Advertisement
YOU ARE HERE: LAT HomeCollections

A New Leaf in Plant Feeding

June 06, 1992|JULIE BAWDEN DAVIS

Foliar feeding is a process that allows gardeners to fertilize a plant through its leaves.

"I use a sugar foliar recipe that can make plants grow fast and produces big leaves, flowers and fruit," said Gary Matsuoka of Laguna Hills Nursery.

"This foliar spray was originally used in the Palos Verdes area, which doesn't get enough sun for trees to fruit. When they used this mixture, the plants fruited," said Matsuoka, who tried it one year on an orange tree that had never fruited. "Sure enough, I got about 200 oranges and monster leaves. I haven't used the mixture again, and it hasn't fruited since."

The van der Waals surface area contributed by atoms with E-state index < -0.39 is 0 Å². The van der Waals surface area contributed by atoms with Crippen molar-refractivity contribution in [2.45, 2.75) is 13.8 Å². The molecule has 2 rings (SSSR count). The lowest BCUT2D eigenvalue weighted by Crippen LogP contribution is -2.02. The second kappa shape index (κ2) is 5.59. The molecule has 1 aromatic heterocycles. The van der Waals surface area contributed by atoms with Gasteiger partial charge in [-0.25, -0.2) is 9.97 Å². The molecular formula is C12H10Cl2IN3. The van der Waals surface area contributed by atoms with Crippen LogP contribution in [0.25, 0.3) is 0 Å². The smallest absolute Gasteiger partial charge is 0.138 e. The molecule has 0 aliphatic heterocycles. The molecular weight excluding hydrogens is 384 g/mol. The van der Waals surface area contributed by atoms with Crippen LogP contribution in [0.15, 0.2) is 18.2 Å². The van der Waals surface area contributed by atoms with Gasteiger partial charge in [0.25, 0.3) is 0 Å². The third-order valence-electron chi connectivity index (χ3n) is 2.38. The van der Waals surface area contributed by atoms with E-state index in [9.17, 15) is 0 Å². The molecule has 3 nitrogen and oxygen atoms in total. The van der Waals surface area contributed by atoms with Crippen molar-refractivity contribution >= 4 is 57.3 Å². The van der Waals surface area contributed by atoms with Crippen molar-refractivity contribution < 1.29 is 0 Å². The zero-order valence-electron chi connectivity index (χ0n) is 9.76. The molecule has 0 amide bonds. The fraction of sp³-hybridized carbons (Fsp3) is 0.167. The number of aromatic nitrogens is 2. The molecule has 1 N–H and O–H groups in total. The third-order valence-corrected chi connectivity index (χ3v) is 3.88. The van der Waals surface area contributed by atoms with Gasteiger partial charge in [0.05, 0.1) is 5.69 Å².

To make the foliar spray, mix:

* 16 ounces of Karo Syrup

* 16 ounces of water

* 2 ounces of seaweed concentrate (this is optional but helpful. It can be ordered through the mail from companies such as Gardener's Supply).

* 1 teaspoon of boric acid (which keeps the bugs off and prevents molding).

Add 4 tablespoons of the mixture to a gallon of water and 1 tablespoon of dish soap, which acts as an adjuvant.

Spray on plants in the evenings when it is the most humid. When possible, spray on new leaves, because older leaves have a waxy coating that is harder for the mixture to penetrate.

Advertisement
Los Angeles Times Articles
|
|
|